Vitamin D Prevents Heart Disease in Menopause


Your always hearing people talking about vitamins. The term comes from the words vital and amines – vitamins. These are substances that your body needs to live and be healthy. Vitamin D is the only vitamin that your body can make; the other vitamins must be either eaten with foods or taken as a supplement.

Even though vitamin D can be made in the body,  worldwide, 42% to 92% of women in menopause have low vitamin D levels.  Vitamin D is essential for healthy bones, but it is also believed to be important for other things such as muscle strength, healthy breasts and heart.

Now a new study and it’s editorial published in the journal Menopause shows how low vitamin D levels and abnormalities of the vitamin D receptor (the “keyhole” that is unlocked by the vitamin D “key” cause heart disease.

Vitamin D appears able to ward off hardening of the arteries, plaque formation inside the walls of arteries, and several other of the pathways that lead to cardiovascular heart disease.

The article further explains that abnormal receptors for vitamin D are part of the reason some people can eat healthy and still get heart disease.

This study was done in monkeys. They fed the monkeys what could be called monkey junk food for 3 years and also gave them 1000 units of vitamin D every day. Then they removed the ovaries from the monkeys to make them go into menopause.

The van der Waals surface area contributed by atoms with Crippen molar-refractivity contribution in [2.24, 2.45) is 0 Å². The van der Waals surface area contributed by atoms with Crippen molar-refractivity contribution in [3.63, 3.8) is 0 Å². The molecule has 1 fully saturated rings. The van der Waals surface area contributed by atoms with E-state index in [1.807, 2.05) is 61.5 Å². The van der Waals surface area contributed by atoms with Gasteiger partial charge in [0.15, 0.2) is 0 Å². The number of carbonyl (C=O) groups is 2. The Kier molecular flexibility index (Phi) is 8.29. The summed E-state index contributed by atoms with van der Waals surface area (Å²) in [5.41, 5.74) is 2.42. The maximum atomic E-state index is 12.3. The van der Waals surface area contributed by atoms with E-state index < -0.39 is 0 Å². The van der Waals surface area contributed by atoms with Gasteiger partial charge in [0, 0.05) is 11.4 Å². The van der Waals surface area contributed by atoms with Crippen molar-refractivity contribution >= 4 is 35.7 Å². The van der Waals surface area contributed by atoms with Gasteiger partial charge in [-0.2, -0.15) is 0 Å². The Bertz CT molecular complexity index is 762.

Two and a half years later they measured the amount of vitamin D in the monkeys blood and the levels of the vitamin D receptor they had in the arteries of their hearts. The monkeys with the highest levels of vitamin D in their blood plus the highest levels of vitamin D receptors in the arteries of their hearts had the lowest levels of heart disease.

Here’s what it means for you. If you have low levels of vitamin D, you are at more risk of heart disease and hardening of the arteries. Some people may have these abnormal vitamin D receptors in their bodies and they may be at a higher risk for heart disease even if they have normal vitamin D levels.

But if the findings hold up in humans, a new area to study will be how to change the receptor for the vitamin D to a more normal one. I’m sure we’ll hear more about this in the future.

In the meantime, be sure to have your vitamin D level checked when you go in for your annual exam. The test you want is called 25 OH vitamin D.

For more information and tips on how which tests to understand, how to prepare for your annual exam and 5 tips to jump-start your health today, click here for my free three video series called Health Accelerator.



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